a structure or object that impedes free movement
any condition that makes it difficult to make progress or to achieve an objective
"intolerance is a barrier to understanding"
anything serving to maintain separation by obstructing vision or access
A structure that bars passage.
An obstacle or impediment.
A boundary or limit.
a carpentry obstruction, stockade, or other obstacle made in a passage in order to stop an enemy
a fortress or fortified town, on the frontier of a country, commanding an avenue of approach
a fence or railing to mark the limits of a place, or to keep back a crowd
an any obstruction; anything which hinders approach or attack
any limit or boundary; a line of separation
In parallel computing, a barrier is a type of synchronization method. A barrier for a group of threads or processes in the source code means any thread/process must stop at this point and cannot proceed until all other threads/processes reach this barrier. Many collective routines and directive-based parallel languages impose implicit barriers. For example, a parallel do loop in Fortran with OpenMP will not be allowed to continue on any thread until the last iteration is completed. This is in case the program relies on the result of the loop immediately after its completion. In message passing, any global communication may imply a barrier. Classic barrier constructs define the set of participating processes/threads statically. This is usually done either at program startup or when a barrier like the Pthreads barrier is instantiated. This restricts the possible applications for which barriers can be used. To support more dynamic programming paradigms like fork/join parallelism, the sets of participants have to be dynamic. Thus, the set of processes/threads participating in a barrier operation needs to be able to change over time. X10 introduced the concept of clocks for that purpose, which provide a dynamic barrier semantic. Building on clocks, phasers have been proposed to add even more flexibility to barrier synchronization. With phasers it is possible to express data dependencies between the participating processes explicitly to avoid unnecessary over-synchronization.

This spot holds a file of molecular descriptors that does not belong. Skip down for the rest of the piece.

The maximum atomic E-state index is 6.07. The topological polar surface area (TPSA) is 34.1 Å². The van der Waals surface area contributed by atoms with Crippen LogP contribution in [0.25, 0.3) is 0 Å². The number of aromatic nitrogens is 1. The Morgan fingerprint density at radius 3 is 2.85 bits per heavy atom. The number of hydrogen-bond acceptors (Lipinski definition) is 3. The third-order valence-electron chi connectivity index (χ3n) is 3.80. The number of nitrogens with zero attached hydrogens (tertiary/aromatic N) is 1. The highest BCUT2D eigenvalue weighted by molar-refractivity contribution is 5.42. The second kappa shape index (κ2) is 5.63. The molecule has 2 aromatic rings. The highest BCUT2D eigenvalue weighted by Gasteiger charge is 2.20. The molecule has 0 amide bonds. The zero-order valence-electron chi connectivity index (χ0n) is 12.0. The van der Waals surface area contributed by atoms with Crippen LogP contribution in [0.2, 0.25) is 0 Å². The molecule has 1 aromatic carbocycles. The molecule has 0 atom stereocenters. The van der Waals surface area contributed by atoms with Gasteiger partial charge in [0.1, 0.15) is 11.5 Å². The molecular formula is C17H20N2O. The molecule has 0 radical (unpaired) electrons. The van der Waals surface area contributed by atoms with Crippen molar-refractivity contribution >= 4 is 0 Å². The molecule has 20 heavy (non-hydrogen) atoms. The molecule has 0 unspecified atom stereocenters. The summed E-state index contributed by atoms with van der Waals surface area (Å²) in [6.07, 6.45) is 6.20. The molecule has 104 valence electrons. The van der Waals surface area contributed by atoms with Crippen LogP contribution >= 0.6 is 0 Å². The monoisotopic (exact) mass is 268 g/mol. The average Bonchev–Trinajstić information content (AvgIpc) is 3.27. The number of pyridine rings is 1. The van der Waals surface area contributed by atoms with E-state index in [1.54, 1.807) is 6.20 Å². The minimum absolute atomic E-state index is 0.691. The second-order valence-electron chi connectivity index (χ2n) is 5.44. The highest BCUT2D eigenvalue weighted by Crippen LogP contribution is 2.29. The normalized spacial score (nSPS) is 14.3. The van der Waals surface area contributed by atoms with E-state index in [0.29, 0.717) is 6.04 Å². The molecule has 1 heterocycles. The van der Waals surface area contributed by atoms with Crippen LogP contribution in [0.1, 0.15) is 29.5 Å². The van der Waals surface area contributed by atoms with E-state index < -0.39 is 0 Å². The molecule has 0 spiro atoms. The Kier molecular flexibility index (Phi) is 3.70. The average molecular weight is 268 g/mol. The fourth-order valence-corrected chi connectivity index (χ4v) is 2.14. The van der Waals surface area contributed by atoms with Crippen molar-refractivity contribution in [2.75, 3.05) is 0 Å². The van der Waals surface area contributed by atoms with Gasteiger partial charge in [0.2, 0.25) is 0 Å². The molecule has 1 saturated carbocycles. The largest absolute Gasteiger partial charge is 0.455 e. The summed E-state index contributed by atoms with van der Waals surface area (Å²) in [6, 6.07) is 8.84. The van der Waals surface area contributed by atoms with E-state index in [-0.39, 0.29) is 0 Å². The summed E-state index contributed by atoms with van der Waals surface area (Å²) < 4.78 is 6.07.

Chambers 20th Century Dictionary
bar′i-ėr, n. a defence against attack: a limit or boundary: a fence, railing, gate where customs are collected: the lists in a tournament: any obstacle that keeps apart: (pl.) a martial exercise in 15th and 16th centuries.—v.t. to shut by means of a barrier.—n. Bar′rier-reef, a coral-reef surrounding an island or fringing a coast with a navigable channel inside.—Barrier Act, an act passed by the General Assembly of the Church of Scotland in 1697 as a security against innovations, decreeing that changes in the law of the Church, even when approved by the Assembly, shall not become law till approved also by a majority of presbyteries. [O. Fr. barrière—Low L. barraria—barra, bar.]
Dictionary of Military and Associated Terms
A coordinated series of obstacles designed or employed to channel, direct, restrict, delay, or stop the movement of an opposing force and to impose additional losses in personnel, time, and equipment on the opposing force. Barriers can exist naturally, be man-made, or a combination of both.
Military Dictionary and Gazetteer
In a general sense means any fortification or strong place on the frontiers of a country. It is likewise a kind of fence composed of stakes and transoms, as over-thwart rafters, erected to defend the entrance of a passage, retrenchment, or the like. In the middle of the barrier is a movable bar of wood, which is opened or shut at pleasure. It also implies a gate made of wooden bars, about 5 feet long, perpendicular to the horizon, and kept together by two long bars going across and another crossing diagonally. Barriers are used to stop the cut made through the esplanade before the gate of a town.
British National Corpus
Rank popularity for the word 'barrier' in Nouns Frequency: #1373
The numerical value of barrier in Chaldean Numerology is: 6
The numerical value of barrier in Pythagorean Numerology is: 8
Examples of barrier in a Sentence
When it closed down, there was a local petition against it and hundreds of people from every part of the community signed it. Whoever takes it over is going to have to overcome that barrier. That's not to say it can't be done.
I think a cut plus 100 billion pounds in new quantitative easing is probably the barrier (to more falls).
By insisting that the Australian government prepare a report within 18 months ... UNESCO has clearly shown that the Great Barrier Reef is not fine and is not safe in Tony Abbott's hands.
I have no doubt that they (UNESCO delegates) had a perception that the barrier reef was dead. That it was doomed, it was down, it was in a bad place. And that's not the case at all, it's my belief, and it's the belief of many people, that the barrier reef has turned the corner and it's slowly improving.
Unfortunately the recruitment practices of too many businesses still remain trapped in permafrost and that's holding back women and ultimately the companies themselves, the recruitment process to the boards of Britain's top companies remains shadowy and opaque and is acting as a barrier to unleashing female talent.
Popularity rank by frequency of use
Translations for barrier
From our Multilingual Translation Dictionary
- hindernis, versperringAfrikaans
- преграда, препятствие, бариера, границаBulgarian
- barrier, hindringDanish
- Schranke, Barriere, Schlagbaum, Hindernis, GrenzeGerman
- barrera, límiteSpanish
- este, aita, rajaFinnish
- barrière, frontière, limiteFrench
- bacadhScottish Gaelic
- akadály, sorompóHungarian
- barriera, limiteItalian
- obstáculo, barreira, limitePortuguese
- лимит, барьер, препятствие, граница, преграда, предел, шлагбаумRussian
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